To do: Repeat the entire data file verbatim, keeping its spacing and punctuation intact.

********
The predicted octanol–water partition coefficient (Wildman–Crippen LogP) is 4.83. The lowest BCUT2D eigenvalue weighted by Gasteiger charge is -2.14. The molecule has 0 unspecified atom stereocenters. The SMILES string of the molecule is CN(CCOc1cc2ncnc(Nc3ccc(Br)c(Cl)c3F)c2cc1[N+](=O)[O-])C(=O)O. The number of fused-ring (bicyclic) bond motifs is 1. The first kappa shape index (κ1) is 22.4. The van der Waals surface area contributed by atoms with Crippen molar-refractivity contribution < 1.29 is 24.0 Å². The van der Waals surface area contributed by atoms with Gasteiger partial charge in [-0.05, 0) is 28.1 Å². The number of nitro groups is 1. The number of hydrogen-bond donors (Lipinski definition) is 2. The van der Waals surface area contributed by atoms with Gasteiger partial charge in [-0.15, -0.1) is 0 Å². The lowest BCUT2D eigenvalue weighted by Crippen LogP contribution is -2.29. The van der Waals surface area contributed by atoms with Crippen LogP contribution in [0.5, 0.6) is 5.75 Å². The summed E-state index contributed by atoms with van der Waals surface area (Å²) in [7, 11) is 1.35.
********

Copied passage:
The predicted octanol–water partition coefficient (Wildman–Crippen LogP) is 4.83. The lowest BCUT2D eigenvalue weighted by Gasteiger charge is -2.14. The molecule has 0 unspecified atom stereocenters. The SMILES string of the molecule is CN(CCOc1cc2ncnc(Nc3ccc(Br)c(Cl)c3F)c2cc1[N+](=O)[O-])C(=O)O. The number of fused-ring (bicyclic) bond motifs is 1. The first kappa shape index (κ1) is 22.4. The van der Waals surface area contributed by atoms with Crippen molar-refractivity contribution < 1.29 is 24.0 Å². The van der Waals surface area contributed by atoms with Gasteiger partial charge in [-0.05, 0) is 28.1 Å². The number of nitro groups is 1. The number of hydrogen-bond donors (Lipinski definition) is 2. The van der Waals surface area contributed by atoms with Gasteiger partial charge in [-0.15, -0.1) is 0 Å². The lowest BCUT2D eigenvalue weighted by Crippen LogP contribution is -2.29. The van der Waals surface area contributed by atoms with Crippen LogP contribution in [0.5, 0.6) is 5.75 Å². The summed E-state index contributed by atoms with van der Waals surface area (Å²) in [7, 11) is 1.35.